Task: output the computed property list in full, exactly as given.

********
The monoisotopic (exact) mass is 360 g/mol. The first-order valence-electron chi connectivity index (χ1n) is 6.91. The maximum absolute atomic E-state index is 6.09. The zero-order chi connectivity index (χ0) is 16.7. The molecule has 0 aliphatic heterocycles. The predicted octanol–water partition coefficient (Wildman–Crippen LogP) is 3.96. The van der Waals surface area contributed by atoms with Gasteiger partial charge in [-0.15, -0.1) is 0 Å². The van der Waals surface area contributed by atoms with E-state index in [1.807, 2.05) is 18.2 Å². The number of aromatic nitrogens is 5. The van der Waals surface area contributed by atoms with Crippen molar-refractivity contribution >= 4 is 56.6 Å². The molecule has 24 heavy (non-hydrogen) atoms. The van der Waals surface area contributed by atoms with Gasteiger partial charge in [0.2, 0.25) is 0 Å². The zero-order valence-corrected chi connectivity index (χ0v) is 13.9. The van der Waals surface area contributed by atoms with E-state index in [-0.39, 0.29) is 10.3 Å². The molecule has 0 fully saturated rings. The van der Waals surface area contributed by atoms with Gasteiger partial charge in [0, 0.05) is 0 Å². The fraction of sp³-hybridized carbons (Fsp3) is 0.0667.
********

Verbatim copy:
The monoisotopic (exact) mass is 360 g/mol. The first-order valence-electron chi connectivity index (χ1n) is 6.91. The maximum absolute atomic E-state index is 6.09. The zero-order chi connectivity index (χ0) is 16.7. The molecule has 0 aliphatic heterocycles. The predicted octanol–water partition coefficient (Wildman–Crippen LogP) is 3.96. The van der Waals surface area contributed by atoms with Gasteiger partial charge in [-0.15, -0.1) is 0 Å². The van der Waals surface area contributed by atoms with E-state index in [1.807, 2.05) is 18.2 Å². The number of aromatic nitrogens is 5. The van der Waals surface area contributed by atoms with Crippen molar-refractivity contribution >= 4 is 56.6 Å². The molecule has 24 heavy (non-hydrogen) atoms. The van der Waals surface area contributed by atoms with Gasteiger partial charge in [0.2, 0.25) is 0 Å². The zero-order valence-corrected chi connectivity index (χ0v) is 13.9. The van der Waals surface area contributed by atoms with E-state index in [-0.39, 0.29) is 10.3 Å². The molecule has 0 fully saturated rings. The van der Waals surface area contributed by atoms with Gasteiger partial charge in [0, 0.05) is 0 Å². The fraction of sp³-hybridized carbons (Fsp3) is 0.0667.